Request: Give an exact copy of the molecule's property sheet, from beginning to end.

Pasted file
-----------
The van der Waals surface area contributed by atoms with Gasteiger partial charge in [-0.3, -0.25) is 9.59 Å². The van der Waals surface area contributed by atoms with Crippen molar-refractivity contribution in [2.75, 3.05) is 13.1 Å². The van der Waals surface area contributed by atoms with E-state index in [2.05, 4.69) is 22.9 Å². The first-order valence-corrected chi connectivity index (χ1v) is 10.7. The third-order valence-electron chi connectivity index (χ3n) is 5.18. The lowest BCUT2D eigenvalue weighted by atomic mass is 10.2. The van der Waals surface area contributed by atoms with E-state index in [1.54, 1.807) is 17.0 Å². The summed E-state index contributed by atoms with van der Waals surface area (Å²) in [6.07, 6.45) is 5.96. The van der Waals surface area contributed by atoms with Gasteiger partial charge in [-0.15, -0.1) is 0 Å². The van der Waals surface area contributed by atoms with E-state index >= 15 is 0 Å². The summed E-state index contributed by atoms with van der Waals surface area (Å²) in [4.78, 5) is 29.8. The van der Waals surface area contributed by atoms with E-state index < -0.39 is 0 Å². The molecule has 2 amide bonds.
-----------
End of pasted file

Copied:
The van der Waals surface area contributed by atoms with Gasteiger partial charge in [-0.3, -0.25) is 9.59 Å². The van der Waals surface area contributed by atoms with Crippen molar-refractivity contribution in [2.75, 3.05) is 13.1 Å². The van der Waals surface area contributed by atoms with E-state index in [2.05, 4.69) is 22.9 Å². The first-order valence-corrected chi connectivity index (χ1v) is 10.7. The third-order valence-electron chi connectivity index (χ3n) is 5.18. The lowest BCUT2D eigenvalue weighted by atomic mass is 10.2. The van der Waals surface area contributed by atoms with E-state index in [1.54, 1.807) is 17.0 Å². The summed E-state index contributed by atoms with van der Waals surface area (Å²) in [6.07, 6.45) is 5.96. The van der Waals surface area contributed by atoms with Gasteiger partial charge in [-0.15, -0.1) is 0 Å². The van der Waals surface area contributed by atoms with E-state index >= 15 is 0 Å². The summed E-state index contributed by atoms with van der Waals surface area (Å²) in [4.78, 5) is 29.8. The van der Waals surface area contributed by atoms with E-state index < -0.39 is 0 Å². The molecule has 2 amide bonds.